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U.K. government backs bill criminalizing street harassment



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The British government on Friday said it was backing legislation that would criminalize sexual harassment in public places, along with a number of countries that have made specific offenses, such as bullying, punished by law.

The receipt will introduce harsher penalties for those who deliberately harass someone in public because of the victim’s gender, UK Home Office said in a statementwith the maximum sentence increased from six months to two years.

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“Every woman should feel safe walking our streets without fear of harassment or violence,” Interior Minister Suella Braverman said on Friday. “And that’s why we support this bill that makes a specific offense for sexual harassment in public.”

She said the matter was a “complicated one” but that the government had “carefully considered the arguments.”

“We are putting the needs of our victims at the heart of every decision we make, which means that criminals who commit these acts will face the consequences they deserve,” she said. experience.

Support for incoming invoices Ministry of Interior consults experts during the congressional summer break. Most respondents said they consider sexual harassment in public to be a pervasive issue and endorse creating a specific offense “to make the law around harassment in public become clearer to both the public and the police.”

The aim of the law is to “reinforce a change in culture that has determined that the abuse of women on the streets is completely unacceptable,” BBC News reported. quote the bill’s sponsor, lawmaker Greg Clark, said.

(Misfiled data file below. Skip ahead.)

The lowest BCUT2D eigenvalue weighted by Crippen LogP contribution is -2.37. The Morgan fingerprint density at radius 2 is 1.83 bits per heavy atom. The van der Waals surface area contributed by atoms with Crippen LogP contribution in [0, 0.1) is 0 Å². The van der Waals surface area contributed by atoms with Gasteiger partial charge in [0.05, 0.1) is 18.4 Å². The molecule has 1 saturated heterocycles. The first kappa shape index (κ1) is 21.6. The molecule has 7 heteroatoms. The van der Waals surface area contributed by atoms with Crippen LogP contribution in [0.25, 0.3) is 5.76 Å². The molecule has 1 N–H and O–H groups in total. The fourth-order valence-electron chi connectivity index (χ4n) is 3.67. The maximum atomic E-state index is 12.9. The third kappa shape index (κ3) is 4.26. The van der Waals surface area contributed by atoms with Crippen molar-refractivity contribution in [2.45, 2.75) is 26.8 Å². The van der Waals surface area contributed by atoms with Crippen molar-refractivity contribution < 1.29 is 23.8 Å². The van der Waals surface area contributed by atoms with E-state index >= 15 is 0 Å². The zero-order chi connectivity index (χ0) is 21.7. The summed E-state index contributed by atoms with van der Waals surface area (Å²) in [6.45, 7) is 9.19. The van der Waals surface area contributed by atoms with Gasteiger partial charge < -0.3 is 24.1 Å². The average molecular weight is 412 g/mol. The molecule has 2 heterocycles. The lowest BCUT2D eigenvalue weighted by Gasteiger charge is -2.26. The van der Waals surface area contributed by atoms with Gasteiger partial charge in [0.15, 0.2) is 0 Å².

If passed, it would ban deliberately following someone when they come home at night; making obscene or aggressive comments or gestures towards a person; and obstruct one’s passage. The ruling Conservative Party has a majority in Parliament, meaning the bill is likely to pass.

Several other European countries, including Belgium, France and Portugal, have criminalized verbal or public sexual harassment with on-the-spot fines and jail time.

But in the UK, it was the murder of Sarah Everard last year by a Metropolitan Police officer on duty in London that shocked the country and helped spark calls for more protection for women. The 48-year-old officer, Wayne Couzens, kidnapped, raped and strangled Everard, 33, after traveling around London in a rented car “hunting” for a lone woman. according to the prosecutor.

The murder erodes public trust in the police and highlights the dangers women face when alone or in public places. In August, 62 per cent of Britons said police are not taking sexual harassment seriously enough, according to global opinion firm YouGov.

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“We take reports of sexual harassment extremely seriously, but I hope the proposed legislation will reinforce our clear message to perpetrators that the behavior is simple. is intolerable,” British Transport Police assistant police chief Charlie Doyle said in a statement. Friday.

“We know that all forms of sexual harassment go unreported to the police and I hope this awareness will encourage more victims to report what happened. out to them,” he said.

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